Chile’s Chinchorro Mummies in Peril: Increased Humidity Leads to Rapid Deterioration
For more than 7,000 years, the Chinchorro mummies of Chile have been preserved, until now. Increased levels of humidity have caused the mummies to deteriorate rapidly, with skin turning black and becoming gelatinous.
Ralph Mitchell, a professor emeritus of applied biology at Harvard University, was among the researchers who examined the rotting mummies. They found that the humid air was allowing bacteria to grow, feeding on the skin as nutrients. The bacteria are not ancient organisms, but rather those that normally live on people’s skin. As soon as the right temperature and moisture levels were present, they began to use the skin as nutrients.
Around 120 Chinchorro mummies are housed in the University of Tarapacá’s archeological museum in Arica, where humidity levels have increased in recent years. This is unusual for the arid region, which is located near the Atacama Desert, the driest desert in the world outside of Earth’s polar regions.
Chile’s changing climate may be to blame for the increased humidity levels, according to Marcela Sepulveda, a professor of archaeology at the University of Tarapacá. Mitchell’s experiments showed that the skin of the mummies began to fall apart after 21 days at high humidity. In order to save the mummies, the museum must maintain the humidity in the room where they are stored between 40 and 60 percent.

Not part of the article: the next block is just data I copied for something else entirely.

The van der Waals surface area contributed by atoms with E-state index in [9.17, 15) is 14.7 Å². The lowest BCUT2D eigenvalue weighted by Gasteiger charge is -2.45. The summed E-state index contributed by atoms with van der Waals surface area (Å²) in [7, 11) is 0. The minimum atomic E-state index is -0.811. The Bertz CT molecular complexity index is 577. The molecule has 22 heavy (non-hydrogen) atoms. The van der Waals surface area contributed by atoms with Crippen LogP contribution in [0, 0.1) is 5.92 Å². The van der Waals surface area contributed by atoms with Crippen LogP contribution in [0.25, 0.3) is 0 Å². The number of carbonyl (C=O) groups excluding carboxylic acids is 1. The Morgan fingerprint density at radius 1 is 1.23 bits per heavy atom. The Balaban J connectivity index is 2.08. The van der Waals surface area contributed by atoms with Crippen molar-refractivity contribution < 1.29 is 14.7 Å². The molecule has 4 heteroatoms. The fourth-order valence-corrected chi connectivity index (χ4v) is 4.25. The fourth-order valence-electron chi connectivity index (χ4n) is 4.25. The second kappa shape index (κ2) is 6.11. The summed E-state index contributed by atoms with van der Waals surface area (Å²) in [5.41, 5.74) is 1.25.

Mitchell’s team adjusted the air’s humidity levels from dry to damp in their experiments, studying how each level affected the skin of the mummies. To limit the amount of mummy skin needed, the researchers conducted initial experiments on pig skin. It was found that higher humidity could cause more degradation, while lower humidity could damage the mummies’ skin.
The Chinchorro mummies offer a unique insight into the rituals and customs of ancient societies. Unless the mummies can be kept under the right temperature and humidity conditions, they will continue to deteriorate, causing a loss of valuable historical and cultural knowledge.